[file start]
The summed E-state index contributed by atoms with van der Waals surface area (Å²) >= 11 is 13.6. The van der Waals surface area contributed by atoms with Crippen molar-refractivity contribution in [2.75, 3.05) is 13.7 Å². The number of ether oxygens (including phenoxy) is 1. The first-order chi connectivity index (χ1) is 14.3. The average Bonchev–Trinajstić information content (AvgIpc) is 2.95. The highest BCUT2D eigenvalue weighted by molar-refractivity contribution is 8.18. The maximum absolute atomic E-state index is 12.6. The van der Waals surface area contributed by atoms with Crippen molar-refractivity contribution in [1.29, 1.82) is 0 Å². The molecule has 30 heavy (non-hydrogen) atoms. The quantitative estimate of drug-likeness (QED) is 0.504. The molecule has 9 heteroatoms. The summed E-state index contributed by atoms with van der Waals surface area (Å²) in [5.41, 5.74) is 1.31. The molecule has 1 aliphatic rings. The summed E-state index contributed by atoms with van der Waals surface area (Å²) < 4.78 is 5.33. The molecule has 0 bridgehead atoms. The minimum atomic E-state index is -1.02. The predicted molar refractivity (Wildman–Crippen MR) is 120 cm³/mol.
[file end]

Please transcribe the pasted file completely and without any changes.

The summed E-state index contributed by atoms with van der Waals surface area (Å²) >= 11 is 13.6. The van der Waals surface area contributed by atoms with Crippen molar-refractivity contribution in [2.75, 3.05) is 13.7 Å². The number of ether oxygens (including phenoxy) is 1. The first-order chi connectivity index (χ1) is 14.3. The average Bonchev–Trinajstić information content (AvgIpc) is 2.95. The highest BCUT2D eigenvalue weighted by molar-refractivity contribution is 8.18. The maximum absolute atomic E-state index is 12.6. The van der Waals surface area contributed by atoms with Crippen molar-refractivity contribution in [1.29, 1.82) is 0 Å². The molecule has 30 heavy (non-hydrogen) atoms. The quantitative estimate of drug-likeness (QED) is 0.504. The molecule has 9 heteroatoms. The summed E-state index contributed by atoms with van der Waals surface area (Å²) in [5.41, 5.74) is 1.31. The molecule has 1 aliphatic rings. The summed E-state index contributed by atoms with van der Waals surface area (Å²) < 4.78 is 5.33. The molecule has 0 bridgehead atoms. The minimum atomic E-state index is -1.02. The predicted molar refractivity (Wildman–Crippen MR) is 120 cm³/mol.